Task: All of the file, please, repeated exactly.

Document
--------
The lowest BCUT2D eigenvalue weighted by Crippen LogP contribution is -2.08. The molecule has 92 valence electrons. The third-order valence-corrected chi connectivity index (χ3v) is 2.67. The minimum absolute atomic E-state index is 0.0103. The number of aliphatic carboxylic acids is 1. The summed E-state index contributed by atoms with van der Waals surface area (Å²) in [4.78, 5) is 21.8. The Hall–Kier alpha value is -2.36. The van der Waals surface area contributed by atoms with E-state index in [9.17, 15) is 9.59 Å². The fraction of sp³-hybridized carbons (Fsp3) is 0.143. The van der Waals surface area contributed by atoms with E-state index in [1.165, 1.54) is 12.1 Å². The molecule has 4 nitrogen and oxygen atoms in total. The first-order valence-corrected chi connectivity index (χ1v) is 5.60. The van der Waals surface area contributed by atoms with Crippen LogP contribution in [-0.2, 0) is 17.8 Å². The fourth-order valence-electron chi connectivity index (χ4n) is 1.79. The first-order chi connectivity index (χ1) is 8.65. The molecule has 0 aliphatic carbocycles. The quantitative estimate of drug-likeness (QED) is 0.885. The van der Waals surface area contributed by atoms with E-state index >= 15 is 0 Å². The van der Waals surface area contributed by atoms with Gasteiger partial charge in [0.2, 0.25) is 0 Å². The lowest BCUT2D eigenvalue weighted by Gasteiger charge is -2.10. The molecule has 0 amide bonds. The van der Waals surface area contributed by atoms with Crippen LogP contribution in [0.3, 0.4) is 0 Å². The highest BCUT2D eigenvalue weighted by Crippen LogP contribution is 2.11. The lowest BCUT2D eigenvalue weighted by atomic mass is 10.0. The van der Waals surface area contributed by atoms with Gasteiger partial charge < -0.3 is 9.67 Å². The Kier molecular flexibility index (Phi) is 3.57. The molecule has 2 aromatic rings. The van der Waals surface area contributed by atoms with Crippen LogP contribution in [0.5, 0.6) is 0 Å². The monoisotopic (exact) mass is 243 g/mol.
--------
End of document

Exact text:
The lowest BCUT2D eigenvalue weighted by Crippen LogP contribution is -2.08. The molecule has 92 valence electrons. The third-order valence-corrected chi connectivity index (χ3v) is 2.67. The minimum absolute atomic E-state index is 0.0103. The number of aliphatic carboxylic acids is 1. The summed E-state index contributed by atoms with van der Waals surface area (Å²) in [4.78, 5) is 21.8. The Hall–Kier alpha value is -2.36. The van der Waals surface area contributed by atoms with E-state index in [9.17, 15) is 9.59 Å². The fraction of sp³-hybridized carbons (Fsp3) is 0.143. The van der Waals surface area contributed by atoms with E-state index in [1.165, 1.54) is 12.1 Å². The molecule has 4 nitrogen and oxygen atoms in total. The first-order valence-corrected chi connectivity index (χ1v) is 5.60. The van der Waals surface area contributed by atoms with Crippen LogP contribution in [-0.2, 0) is 17.8 Å². The fourth-order valence-electron chi connectivity index (χ4n) is 1.79. The first-order chi connectivity index (χ1) is 8.65. The molecule has 0 aliphatic carbocycles. The quantitative estimate of drug-likeness (QED) is 0.885. The van der Waals surface area contributed by atoms with E-state index >= 15 is 0 Å². The van der Waals surface area contributed by atoms with Gasteiger partial charge in [0.2, 0.25) is 0 Å². The lowest BCUT2D eigenvalue weighted by Gasteiger charge is -2.10. The molecule has 0 amide bonds. The van der Waals surface area contributed by atoms with Crippen LogP contribution in [0.3, 0.4) is 0 Å². The highest BCUT2D eigenvalue weighted by Crippen LogP contribution is 2.11. The lowest BCUT2D eigenvalue weighted by atomic mass is 10.0. The van der Waals surface area contributed by atoms with Gasteiger partial charge < -0.3 is 9.67 Å². The Kier molecular flexibility index (Phi) is 3.57. The molecule has 2 aromatic rings. The van der Waals surface area contributed by atoms with Crippen LogP contribution in [0.5, 0.6) is 0 Å². The monoisotopic (exact) mass is 243 g/mol.